• Personal connections made with parents in parks, on the streets and in the library build trust and connects them to groups.

B - Older residents in the City Centre and Chinese seniors:

  • Build trusting relationships with older migrants to understand their needs and provide suitable opportunities for them to connect, socialise and feel more supported, confident and ‘at home’ in the community.

  • Links with grandparents caring for grand-children, many of whom are non-English speakers.

  • Collaboration with ACPA to link into, promote, support, and assist in expansion of existing group, to include new activities.

  • Increase trust and confidence in an environment where Chinese is spoken; introduce basic English where desired; find area of interest to develop other activities.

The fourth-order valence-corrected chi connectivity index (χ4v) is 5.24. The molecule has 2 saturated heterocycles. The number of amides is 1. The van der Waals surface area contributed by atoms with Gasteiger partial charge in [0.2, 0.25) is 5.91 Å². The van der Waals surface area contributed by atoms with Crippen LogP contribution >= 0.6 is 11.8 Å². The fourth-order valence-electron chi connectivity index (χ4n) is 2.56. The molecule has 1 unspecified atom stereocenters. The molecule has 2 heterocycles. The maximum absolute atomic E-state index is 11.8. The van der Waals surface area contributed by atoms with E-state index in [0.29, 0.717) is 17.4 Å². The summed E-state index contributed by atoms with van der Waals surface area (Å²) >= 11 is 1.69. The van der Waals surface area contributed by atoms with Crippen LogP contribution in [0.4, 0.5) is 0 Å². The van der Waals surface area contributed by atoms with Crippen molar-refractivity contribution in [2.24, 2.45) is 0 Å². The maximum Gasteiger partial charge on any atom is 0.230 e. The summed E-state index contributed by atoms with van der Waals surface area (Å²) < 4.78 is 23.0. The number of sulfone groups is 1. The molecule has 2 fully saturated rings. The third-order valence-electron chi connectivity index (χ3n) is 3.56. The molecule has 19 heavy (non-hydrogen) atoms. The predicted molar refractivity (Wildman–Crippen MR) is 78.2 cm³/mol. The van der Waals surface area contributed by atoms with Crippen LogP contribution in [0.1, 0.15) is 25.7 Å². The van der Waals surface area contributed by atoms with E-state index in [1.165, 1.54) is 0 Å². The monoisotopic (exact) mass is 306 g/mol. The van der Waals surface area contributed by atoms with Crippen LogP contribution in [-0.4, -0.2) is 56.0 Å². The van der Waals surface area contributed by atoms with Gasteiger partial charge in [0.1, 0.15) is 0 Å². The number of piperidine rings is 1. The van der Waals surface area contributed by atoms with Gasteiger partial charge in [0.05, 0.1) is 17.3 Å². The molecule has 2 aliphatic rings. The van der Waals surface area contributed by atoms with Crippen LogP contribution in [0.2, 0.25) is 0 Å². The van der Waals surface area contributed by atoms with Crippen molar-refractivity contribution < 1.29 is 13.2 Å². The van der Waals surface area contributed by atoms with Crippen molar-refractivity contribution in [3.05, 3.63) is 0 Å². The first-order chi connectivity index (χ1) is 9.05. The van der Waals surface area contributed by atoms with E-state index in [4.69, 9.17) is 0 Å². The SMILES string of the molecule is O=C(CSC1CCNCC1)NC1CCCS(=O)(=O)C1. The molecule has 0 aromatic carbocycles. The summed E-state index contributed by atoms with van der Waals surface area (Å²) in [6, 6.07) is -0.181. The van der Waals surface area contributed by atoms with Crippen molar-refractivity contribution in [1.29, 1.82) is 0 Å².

• On-going work from 2016 to link senior Chinese by providing opportunities for them to connect with each other and to support development of their confidence to function in the city. Due to challenges of accessing apartments, Splice connects with people on city streets, at the central library and through other organisations.

    ·       ‘Tea Time:’ A weekly gathering for conversation and company. Consistently building numbers and consolidating trust and relationship.

    ·       Basic English teaching - introduced to address the noted lack of confidence to even attempt speaking English and the major affect this has on people’s ability to feel at home and function in the community. Observed improvement in confidence.